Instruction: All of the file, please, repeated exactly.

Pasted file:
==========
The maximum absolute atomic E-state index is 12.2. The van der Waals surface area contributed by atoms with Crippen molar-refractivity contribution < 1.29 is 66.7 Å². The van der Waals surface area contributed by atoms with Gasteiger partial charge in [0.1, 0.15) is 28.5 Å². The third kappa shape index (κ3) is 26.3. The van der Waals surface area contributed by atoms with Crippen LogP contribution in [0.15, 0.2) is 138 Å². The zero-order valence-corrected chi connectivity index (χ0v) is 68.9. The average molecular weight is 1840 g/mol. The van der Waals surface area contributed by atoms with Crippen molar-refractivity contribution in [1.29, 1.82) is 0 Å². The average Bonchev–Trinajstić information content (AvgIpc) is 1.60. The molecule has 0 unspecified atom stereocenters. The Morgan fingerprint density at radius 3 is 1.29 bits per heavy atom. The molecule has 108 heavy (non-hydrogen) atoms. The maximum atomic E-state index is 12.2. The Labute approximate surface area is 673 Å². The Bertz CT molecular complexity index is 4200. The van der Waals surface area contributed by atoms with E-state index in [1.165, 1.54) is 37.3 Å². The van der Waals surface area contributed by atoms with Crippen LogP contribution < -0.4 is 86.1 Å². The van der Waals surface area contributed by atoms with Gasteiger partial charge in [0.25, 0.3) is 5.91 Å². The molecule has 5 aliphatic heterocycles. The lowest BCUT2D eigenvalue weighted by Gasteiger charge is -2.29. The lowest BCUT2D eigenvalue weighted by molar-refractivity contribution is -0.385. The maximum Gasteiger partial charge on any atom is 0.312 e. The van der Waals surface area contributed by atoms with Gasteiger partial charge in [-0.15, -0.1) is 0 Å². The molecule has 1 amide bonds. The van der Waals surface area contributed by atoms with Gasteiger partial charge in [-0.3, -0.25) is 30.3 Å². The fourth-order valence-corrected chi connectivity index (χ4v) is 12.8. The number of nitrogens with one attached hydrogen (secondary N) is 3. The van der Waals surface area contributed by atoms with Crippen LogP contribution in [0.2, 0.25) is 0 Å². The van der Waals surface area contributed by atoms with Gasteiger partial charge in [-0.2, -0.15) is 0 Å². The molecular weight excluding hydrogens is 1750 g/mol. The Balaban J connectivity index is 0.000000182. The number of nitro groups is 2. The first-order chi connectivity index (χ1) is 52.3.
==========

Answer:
The maximum absolute atomic E-state index is 12.2. The van der Waals surface area contributed by atoms with Crippen molar-refractivity contribution < 1.29 is 66.7 Å². The van der Waals surface area contributed by atoms with Gasteiger partial charge in [0.1, 0.15) is 28.5 Å². The third kappa shape index (κ3) is 26.3. The van der Waals surface area contributed by atoms with Crippen LogP contribution in [0.15, 0.2) is 138 Å². The zero-order valence-corrected chi connectivity index (χ0v) is 68.9. The average molecular weight is 1840 g/mol. The van der Waals surface area contributed by atoms with Crippen molar-refractivity contribution in [1.29, 1.82) is 0 Å². The average Bonchev–Trinajstić information content (AvgIpc) is 1.60. The molecule has 0 unspecified atom stereocenters. The Morgan fingerprint density at radius 3 is 1.29 bits per heavy atom. The molecule has 108 heavy (non-hydrogen) atoms. The maximum atomic E-state index is 12.2. The Labute approximate surface area is 673 Å². The Bertz CT molecular complexity index is 4200. The van der Waals surface area contributed by atoms with E-state index in [1.165, 1.54) is 37.3 Å². The van der Waals surface area contributed by atoms with Crippen LogP contribution < -0.4 is 86.1 Å². The van der Waals surface area contributed by atoms with Gasteiger partial charge in [0.25, 0.3) is 5.91 Å². The molecule has 5 aliphatic heterocycles. The lowest BCUT2D eigenvalue weighted by Gasteiger charge is -2.29. The lowest BCUT2D eigenvalue weighted by molar-refractivity contribution is -0.385. The maximum Gasteiger partial charge on any atom is 0.312 e. The van der Waals surface area contributed by atoms with Gasteiger partial charge in [-0.15, -0.1) is 0 Å². The molecule has 1 amide bonds. The van der Waals surface area contributed by atoms with Gasteiger partial charge in [-0.3, -0.25) is 30.3 Å². The fourth-order valence-corrected chi connectivity index (χ4v) is 12.8. The number of nitrogens with one attached hydrogen (secondary N) is 3. The van der Waals surface area contributed by atoms with Crippen LogP contribution in [0.2, 0.25) is 0 Å². The van der Waals surface area contributed by atoms with Gasteiger partial charge in [-0.2, -0.15) is 0 Å². The molecular weight excluding hydrogens is 1750 g/mol. The Balaban J connectivity index is 0.000000182. The number of nitro groups is 2. The first-order chi connectivity index (χ1) is 52.3.